Wednesday, July 18, 2018

Registered Libertarians in Nevada grow to 14K

Growing number of Nevada voters eschews 2-party system | Brookville Times - Caroline Biscotti:

July 15, 2018 - "Tens of thousands more voters were registered as neither Democrat or Republican this midterm election compared with 2014, with most of that growth coming from Libertarians....

"A slew of ideological differences separate candidates and voters outside the two-party system, but in the November general election, those ballots could tip the scales for Republican or Democratic candidates....

"Members of the Libertarian Party of Nevada make up roughly 1 percent of active registered voters and only slightly outnumber the nearly 14,000 active voters identified as 'other' in Nevada as of May, but have seen consistent growth in all four of Nevada’s congressional districts since 2014.

"The Libertarian party does not hold a primary to determine its November candidates. They held local and state conventions earlier in the year when dues-paying members voted on the names that will appear on the general election ballot ... said party spokesman Sam Toll.... Toll, who joined the party in 2016, said he would be in favor of opening the voting up. He also said the state’s primary system should be open to nonpartisan voters.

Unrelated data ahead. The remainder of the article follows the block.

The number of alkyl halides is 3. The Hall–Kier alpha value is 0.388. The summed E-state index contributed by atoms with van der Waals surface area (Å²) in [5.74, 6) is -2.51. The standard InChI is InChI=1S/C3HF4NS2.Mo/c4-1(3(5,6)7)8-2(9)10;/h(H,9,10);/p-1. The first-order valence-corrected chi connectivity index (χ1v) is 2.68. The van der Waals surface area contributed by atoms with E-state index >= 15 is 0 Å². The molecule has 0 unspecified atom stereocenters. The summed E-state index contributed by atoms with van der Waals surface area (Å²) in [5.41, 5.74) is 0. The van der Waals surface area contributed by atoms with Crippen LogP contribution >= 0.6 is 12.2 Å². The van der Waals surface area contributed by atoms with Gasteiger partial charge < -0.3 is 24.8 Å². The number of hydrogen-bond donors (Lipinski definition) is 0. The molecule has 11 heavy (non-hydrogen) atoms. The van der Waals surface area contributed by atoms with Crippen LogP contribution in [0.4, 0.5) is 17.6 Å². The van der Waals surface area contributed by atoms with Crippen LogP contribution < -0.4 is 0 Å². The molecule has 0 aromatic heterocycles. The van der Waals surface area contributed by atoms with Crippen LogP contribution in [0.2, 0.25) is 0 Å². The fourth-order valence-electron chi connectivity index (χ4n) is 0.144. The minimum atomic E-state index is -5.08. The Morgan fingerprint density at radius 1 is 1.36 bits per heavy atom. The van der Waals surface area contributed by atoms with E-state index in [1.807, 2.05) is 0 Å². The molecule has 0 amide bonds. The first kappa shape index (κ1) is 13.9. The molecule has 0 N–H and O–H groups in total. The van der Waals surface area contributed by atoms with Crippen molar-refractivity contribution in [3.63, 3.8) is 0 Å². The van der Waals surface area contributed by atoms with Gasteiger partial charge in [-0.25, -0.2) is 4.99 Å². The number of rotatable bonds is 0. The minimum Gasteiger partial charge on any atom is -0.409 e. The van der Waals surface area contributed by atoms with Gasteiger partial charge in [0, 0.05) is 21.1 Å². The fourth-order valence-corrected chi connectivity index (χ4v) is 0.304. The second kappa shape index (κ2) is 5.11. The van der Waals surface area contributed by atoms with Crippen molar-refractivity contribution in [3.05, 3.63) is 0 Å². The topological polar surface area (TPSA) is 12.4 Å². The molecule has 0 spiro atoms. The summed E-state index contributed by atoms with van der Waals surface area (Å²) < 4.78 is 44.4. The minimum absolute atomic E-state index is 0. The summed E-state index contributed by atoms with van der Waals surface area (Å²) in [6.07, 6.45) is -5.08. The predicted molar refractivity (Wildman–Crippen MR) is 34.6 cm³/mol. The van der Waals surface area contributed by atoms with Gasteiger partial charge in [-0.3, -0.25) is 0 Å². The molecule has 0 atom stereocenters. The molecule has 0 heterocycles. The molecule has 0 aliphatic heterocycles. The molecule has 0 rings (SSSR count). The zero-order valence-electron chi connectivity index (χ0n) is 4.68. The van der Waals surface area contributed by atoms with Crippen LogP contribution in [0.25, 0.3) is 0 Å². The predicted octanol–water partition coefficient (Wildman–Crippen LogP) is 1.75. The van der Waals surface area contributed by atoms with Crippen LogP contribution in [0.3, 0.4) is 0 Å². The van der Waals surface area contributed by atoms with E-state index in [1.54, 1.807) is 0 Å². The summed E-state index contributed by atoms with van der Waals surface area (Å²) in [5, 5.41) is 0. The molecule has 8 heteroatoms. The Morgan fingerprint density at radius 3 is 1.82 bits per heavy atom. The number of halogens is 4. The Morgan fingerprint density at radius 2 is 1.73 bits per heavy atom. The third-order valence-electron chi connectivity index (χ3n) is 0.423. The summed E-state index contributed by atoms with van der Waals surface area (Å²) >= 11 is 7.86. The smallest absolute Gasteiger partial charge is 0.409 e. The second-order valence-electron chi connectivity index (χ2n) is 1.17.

"New Libertarians are generally younger and more diverse, Toll said, with some growth coming from voters who are increasingly turned off by Republicans and Democrats.

"'We’re going to take advantage of this opportunity that Hillary Clinton and Donald Trump dropped in our laps in the 2016 election,' he said. 'We’re really focusing on being inclusive.'

"Libertarians have been working to create a party infrastructure to help candidates and nominate people who talk about relatable issues like health care, said Steve Brown, Clark County Libertarian Party chairman and 3rd Congressional District candidate. He said 2016 Libertarian presidential candidate Gary Johnson broke the party’s vote record.

"Brown and Toll said the party is moving away from candidates who focus on niche debates that most voters don’t identify with and toward people who focus on kitchen-table issues.

"''The difference between 2016 and 2018 is the difference between night and day,' Brown said. 'We are so far ahead of where we were as a party two years ago.'"

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